The Voyage Of St Brendan
Representative Versions of the Legend in English Translation
Edited by W.R.J. Barron and Glyn S. Burgess
Subjects: Medieval Studies
In recent years Brendan's voyage has become increasingly popular as a topic of interest, not only in medieval studies, but also within the history of travel literature in general. One of the legend's charms is that it can be read in a number of ways: as a thinly disguised account of Irish travels and discoveries in the Atlantic, as a seafaring story in the fashion of the Irish immrama (literally 'rowings out'), or as an allegorical tale of Man's journey through life. It also has links with the monastic culture of its day, and contains echoes of the Odyssey and the Aeneid, Sinbad the Sailor and the quest for the Holy Grail.
Barron and Burgess's volume collects the most important versions of the voyage from a wide variety of cultures, and presents them in modern English translations together with a general introduction to Brendan, explanatory commentaries and an extensive bibliography.
Contents: 1 The Life and Legend of Saint Brendan Glyn S. Burgess; 2 The Latin Version John H. O'Meara and Jonathan M. Wooding; 3 The Anglo-Norman Version Glyn S. Burgess; 4 The Dutch Version Willem P. Gerritsen and Peter K. King; 5 The German Version Willem P. Gerritsen and Clara Strijbosch; 6 The Venetian Version Mark Davie; 7 The Occitan Version Margaret Burrell; 8 The Catalan Version Margaret Burrell; 9 The Norse Version Andrew Hamer; 10 English Versions - The South English Legendary Version; - Caxton's Golden Legend Version; W.R.J. Barron; Bibliography and List of Brendan Manuscripts
“This collection of translations will allow diffusion of the different versions of that legend to a wide audience… One of the great stories of the Middle Ages, the Voyage of Saint Brendan will now be as easily available as other classic journey tales” (Mystics Quaterly) “In addition to the translations, the volume also contains useful introductory commentaries to each of the versions by the translators … The valuable introductions present to the reader the current scholarship on the authorship, manuscripts, genre, and sources of each version and are extremely useful to both the scholar and student of the Brendan by Burgess and an extensive bibliography of both criticism and manuscripts.” (Medium Ævum, Vol. LXXIII, 2004) “The editors of this excellent volume, of interest to scholars in a number of fields, stress how, in recasting the original Brendan material, the writers of vernacular medieval versions of the legend seized the opportunity to explore the culture and spiritual needs of their own age.” (The Year’s Work in Modern Language Studies, Volume 64 (2002) 2003) ‘One of the great stories of the Middle Ages, the Voyage of Saint Brendan will now be as easily available as other classic journey tales’ (Mystics Quaterly) ‘For medieval scholars, and for non-medievalist scholars concerned with the broad reach of utopianism (in Ireland and more broadly), this book is a rich depository of information and insight.’ (The Voyage of St. Brendan: Representative of the Legend in English Translation Utopian Studies Vol 14 no 1 2003) ‘Baron, Burgess, and their collaborators have assembled a very handy introduction to the Brendan legend, and, fortunately, at a modest price. For those interested in saints’ lives or the literature of travel and marvels, it is a book worth owning.’ (Sixteenth Century Journal, Vol. XXXVIII, no. 3, 2007)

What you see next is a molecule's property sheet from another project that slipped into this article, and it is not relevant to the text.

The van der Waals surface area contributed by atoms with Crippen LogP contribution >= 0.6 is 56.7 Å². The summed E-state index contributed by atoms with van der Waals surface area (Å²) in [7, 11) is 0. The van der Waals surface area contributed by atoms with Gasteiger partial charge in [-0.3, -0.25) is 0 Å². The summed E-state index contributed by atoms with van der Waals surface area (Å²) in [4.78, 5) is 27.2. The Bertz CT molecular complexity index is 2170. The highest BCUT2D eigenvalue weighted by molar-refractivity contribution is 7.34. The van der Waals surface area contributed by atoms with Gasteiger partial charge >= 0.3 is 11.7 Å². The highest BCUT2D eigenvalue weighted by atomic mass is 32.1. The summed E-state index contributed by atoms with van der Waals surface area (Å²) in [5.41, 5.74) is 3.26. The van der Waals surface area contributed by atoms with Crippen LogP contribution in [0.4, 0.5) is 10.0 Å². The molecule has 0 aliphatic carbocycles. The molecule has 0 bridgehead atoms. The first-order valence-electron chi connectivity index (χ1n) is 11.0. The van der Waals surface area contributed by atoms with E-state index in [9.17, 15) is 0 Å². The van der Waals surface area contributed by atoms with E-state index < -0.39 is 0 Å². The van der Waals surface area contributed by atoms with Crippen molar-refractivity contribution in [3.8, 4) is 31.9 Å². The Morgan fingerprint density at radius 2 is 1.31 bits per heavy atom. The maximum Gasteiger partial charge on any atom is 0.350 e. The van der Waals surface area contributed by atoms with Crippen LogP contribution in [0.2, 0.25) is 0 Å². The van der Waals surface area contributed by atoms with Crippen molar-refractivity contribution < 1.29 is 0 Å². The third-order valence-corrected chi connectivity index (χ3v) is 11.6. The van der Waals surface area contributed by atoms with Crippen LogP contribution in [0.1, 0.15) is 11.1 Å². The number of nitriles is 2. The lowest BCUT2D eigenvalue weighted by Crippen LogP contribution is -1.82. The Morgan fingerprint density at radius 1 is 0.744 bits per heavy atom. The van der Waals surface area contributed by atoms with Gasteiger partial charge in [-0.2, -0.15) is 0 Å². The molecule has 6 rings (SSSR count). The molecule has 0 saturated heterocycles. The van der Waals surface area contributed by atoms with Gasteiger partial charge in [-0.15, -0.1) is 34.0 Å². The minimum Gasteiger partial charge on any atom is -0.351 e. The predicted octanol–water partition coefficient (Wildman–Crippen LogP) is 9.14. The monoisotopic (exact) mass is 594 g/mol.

The late W.R.J. Barron was Senior Research Fellow in the School of English, University of Exeter. He was President of the International Arthurian Society (British Branch) and Director of its Vinaver Trust. His books include Sir Gawain and the Green Knight (Manchester, 1998) and Arthurian Literature in the Middle Ages, Vol. II (series editor)(Wales, 1999).